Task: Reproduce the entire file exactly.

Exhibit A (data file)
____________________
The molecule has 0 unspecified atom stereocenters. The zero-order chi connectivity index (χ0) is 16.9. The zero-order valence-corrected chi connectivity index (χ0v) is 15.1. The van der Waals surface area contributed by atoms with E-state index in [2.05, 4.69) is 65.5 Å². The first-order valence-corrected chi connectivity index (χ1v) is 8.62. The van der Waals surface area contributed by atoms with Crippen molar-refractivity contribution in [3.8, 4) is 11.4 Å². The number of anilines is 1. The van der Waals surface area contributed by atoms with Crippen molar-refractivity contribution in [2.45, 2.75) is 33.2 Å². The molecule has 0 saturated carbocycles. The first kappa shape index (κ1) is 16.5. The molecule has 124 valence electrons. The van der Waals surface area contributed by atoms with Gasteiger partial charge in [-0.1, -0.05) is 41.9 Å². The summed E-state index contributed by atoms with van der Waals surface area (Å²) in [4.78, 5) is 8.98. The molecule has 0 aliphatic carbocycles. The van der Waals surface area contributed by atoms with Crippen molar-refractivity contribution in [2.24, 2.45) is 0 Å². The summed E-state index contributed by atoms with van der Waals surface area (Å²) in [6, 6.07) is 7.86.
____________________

The molecule has 0 unspecified atom stereocenters. The zero-order chi connectivity index (χ0) is 16.9. The zero-order valence-corrected chi connectivity index (χ0v) is 15.1. The van der Waals surface area contributed by atoms with E-state index in [2.05, 4.69) is 65.5 Å². The first-order valence-corrected chi connectivity index (χ1v) is 8.62. The van der Waals surface area contributed by atoms with Crippen molar-refractivity contribution in [3.8, 4) is 11.4 Å². The number of anilines is 1. The van der Waals surface area contributed by atoms with Crippen molar-refractivity contribution in [2.45, 2.75) is 33.2 Å². The molecule has 0 saturated carbocycles. The first kappa shape index (κ1) is 16.5. The molecule has 124 valence electrons. The van der Waals surface area contributed by atoms with Gasteiger partial charge in [-0.1, -0.05) is 41.9 Å². The summed E-state index contributed by atoms with van der Waals surface area (Å²) in [4.78, 5) is 8.98. The molecule has 0 aliphatic carbocycles. The van der Waals surface area contributed by atoms with Crippen molar-refractivity contribution in [2.24, 2.45) is 0 Å². The summed E-state index contributed by atoms with van der Waals surface area (Å²) in [6, 6.07) is 7.86.